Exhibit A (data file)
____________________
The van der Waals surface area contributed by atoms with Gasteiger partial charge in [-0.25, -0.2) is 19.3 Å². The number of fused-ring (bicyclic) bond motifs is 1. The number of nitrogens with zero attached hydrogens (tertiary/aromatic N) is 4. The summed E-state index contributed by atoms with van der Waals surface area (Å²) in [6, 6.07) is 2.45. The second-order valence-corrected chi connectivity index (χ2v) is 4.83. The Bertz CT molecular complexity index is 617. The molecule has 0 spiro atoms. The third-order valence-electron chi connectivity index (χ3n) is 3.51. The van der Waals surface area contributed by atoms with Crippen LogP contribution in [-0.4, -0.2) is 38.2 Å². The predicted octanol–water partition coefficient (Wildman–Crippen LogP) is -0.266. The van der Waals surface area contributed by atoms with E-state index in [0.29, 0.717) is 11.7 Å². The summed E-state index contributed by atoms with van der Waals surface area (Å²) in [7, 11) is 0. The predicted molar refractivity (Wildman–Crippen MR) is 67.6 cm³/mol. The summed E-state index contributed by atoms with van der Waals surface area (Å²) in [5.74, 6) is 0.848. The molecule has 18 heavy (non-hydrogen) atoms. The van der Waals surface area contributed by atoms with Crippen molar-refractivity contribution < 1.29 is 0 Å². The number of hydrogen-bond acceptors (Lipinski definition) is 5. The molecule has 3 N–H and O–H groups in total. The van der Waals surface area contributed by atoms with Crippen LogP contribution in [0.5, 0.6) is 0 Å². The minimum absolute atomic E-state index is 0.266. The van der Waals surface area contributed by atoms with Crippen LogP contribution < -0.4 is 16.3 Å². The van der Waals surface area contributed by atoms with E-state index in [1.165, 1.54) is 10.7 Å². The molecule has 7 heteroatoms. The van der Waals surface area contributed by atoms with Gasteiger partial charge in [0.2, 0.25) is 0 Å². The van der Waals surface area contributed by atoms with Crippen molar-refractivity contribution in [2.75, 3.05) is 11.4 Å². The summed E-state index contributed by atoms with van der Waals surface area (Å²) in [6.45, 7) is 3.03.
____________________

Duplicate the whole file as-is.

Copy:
The van der Waals surface area contributed by atoms with Gasteiger partial charge in [-0.25, -0.2) is 19.3 Å². The number of fused-ring (bicyclic) bond motifs is 1. The number of nitrogens with zero attached hydrogens (tertiary/aromatic N) is 4. The summed E-state index contributed by atoms with van der Waals surface area (Å²) in [6, 6.07) is 2.45. The second-order valence-corrected chi connectivity index (χ2v) is 4.83. The Bertz CT molecular complexity index is 617. The molecule has 0 spiro atoms. The third-order valence-electron chi connectivity index (χ3n) is 3.51. The van der Waals surface area contributed by atoms with Crippen LogP contribution in [-0.4, -0.2) is 38.2 Å². The predicted octanol–water partition coefficient (Wildman–Crippen LogP) is -0.266. The van der Waals surface area contributed by atoms with E-state index in [0.29, 0.717) is 11.7 Å². The summed E-state index contributed by atoms with van der Waals surface area (Å²) in [7, 11) is 0. The predicted molar refractivity (Wildman–Crippen MR) is 67.6 cm³/mol. The summed E-state index contributed by atoms with van der Waals surface area (Å²) in [5.74, 6) is 0.848. The molecule has 18 heavy (non-hydrogen) atoms. The van der Waals surface area contributed by atoms with Crippen molar-refractivity contribution < 1.29 is 0 Å². The number of hydrogen-bond acceptors (Lipinski definition) is 5. The molecule has 3 N–H and O–H groups in total. The van der Waals surface area contributed by atoms with Crippen LogP contribution in [0.5, 0.6) is 0 Å². The minimum absolute atomic E-state index is 0.266. The van der Waals surface area contributed by atoms with Crippen LogP contribution < -0.4 is 16.3 Å². The van der Waals surface area contributed by atoms with E-state index in [1.165, 1.54) is 10.7 Å². The molecule has 7 heteroatoms. The van der Waals surface area contributed by atoms with Gasteiger partial charge in [0.2, 0.25) is 0 Å². The van der Waals surface area contributed by atoms with Crippen molar-refractivity contribution in [2.75, 3.05) is 11.4 Å². The summed E-state index contributed by atoms with van der Waals surface area (Å²) in [6.45, 7) is 3.03.